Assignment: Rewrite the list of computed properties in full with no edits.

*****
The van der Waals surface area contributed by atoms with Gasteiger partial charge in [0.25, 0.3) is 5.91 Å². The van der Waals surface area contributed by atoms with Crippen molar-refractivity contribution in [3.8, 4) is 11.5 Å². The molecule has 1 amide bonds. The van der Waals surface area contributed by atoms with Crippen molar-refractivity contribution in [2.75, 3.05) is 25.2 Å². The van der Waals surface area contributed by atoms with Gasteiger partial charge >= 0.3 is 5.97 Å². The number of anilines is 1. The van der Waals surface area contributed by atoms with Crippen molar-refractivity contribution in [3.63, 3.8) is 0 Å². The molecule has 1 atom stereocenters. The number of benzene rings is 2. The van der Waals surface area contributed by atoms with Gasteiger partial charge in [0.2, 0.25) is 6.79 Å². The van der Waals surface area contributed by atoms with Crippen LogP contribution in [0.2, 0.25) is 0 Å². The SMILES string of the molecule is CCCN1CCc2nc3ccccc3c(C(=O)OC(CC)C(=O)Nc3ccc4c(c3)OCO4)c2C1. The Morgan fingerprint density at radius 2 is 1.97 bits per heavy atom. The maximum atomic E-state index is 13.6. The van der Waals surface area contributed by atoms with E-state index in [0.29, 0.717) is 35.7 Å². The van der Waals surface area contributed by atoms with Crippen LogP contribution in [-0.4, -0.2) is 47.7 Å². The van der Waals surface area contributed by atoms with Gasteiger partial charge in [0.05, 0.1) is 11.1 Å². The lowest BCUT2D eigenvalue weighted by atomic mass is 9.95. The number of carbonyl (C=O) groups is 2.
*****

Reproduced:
The van der Waals surface area contributed by atoms with Gasteiger partial charge in [0.25, 0.3) is 5.91 Å². The van der Waals surface area contributed by atoms with Crippen molar-refractivity contribution in [3.8, 4) is 11.5 Å². The molecule has 1 amide bonds. The van der Waals surface area contributed by atoms with Crippen molar-refractivity contribution in [2.75, 3.05) is 25.2 Å². The van der Waals surface area contributed by atoms with Gasteiger partial charge >= 0.3 is 5.97 Å². The number of anilines is 1. The van der Waals surface area contributed by atoms with Crippen molar-refractivity contribution in [3.63, 3.8) is 0 Å². The molecule has 1 atom stereocenters. The number of benzene rings is 2. The van der Waals surface area contributed by atoms with Gasteiger partial charge in [0.2, 0.25) is 6.79 Å². The van der Waals surface area contributed by atoms with Crippen LogP contribution in [0.2, 0.25) is 0 Å². The SMILES string of the molecule is CCCN1CCc2nc3ccccc3c(C(=O)OC(CC)C(=O)Nc3ccc4c(c3)OCO4)c2C1. The Morgan fingerprint density at radius 2 is 1.97 bits per heavy atom. The maximum atomic E-state index is 13.6. The van der Waals surface area contributed by atoms with E-state index in [0.29, 0.717) is 35.7 Å². The van der Waals surface area contributed by atoms with Crippen LogP contribution in [-0.4, -0.2) is 47.7 Å². The van der Waals surface area contributed by atoms with Gasteiger partial charge in [0.05, 0.1) is 11.1 Å². The lowest BCUT2D eigenvalue weighted by atomic mass is 9.95. The number of carbonyl (C=O) groups is 2.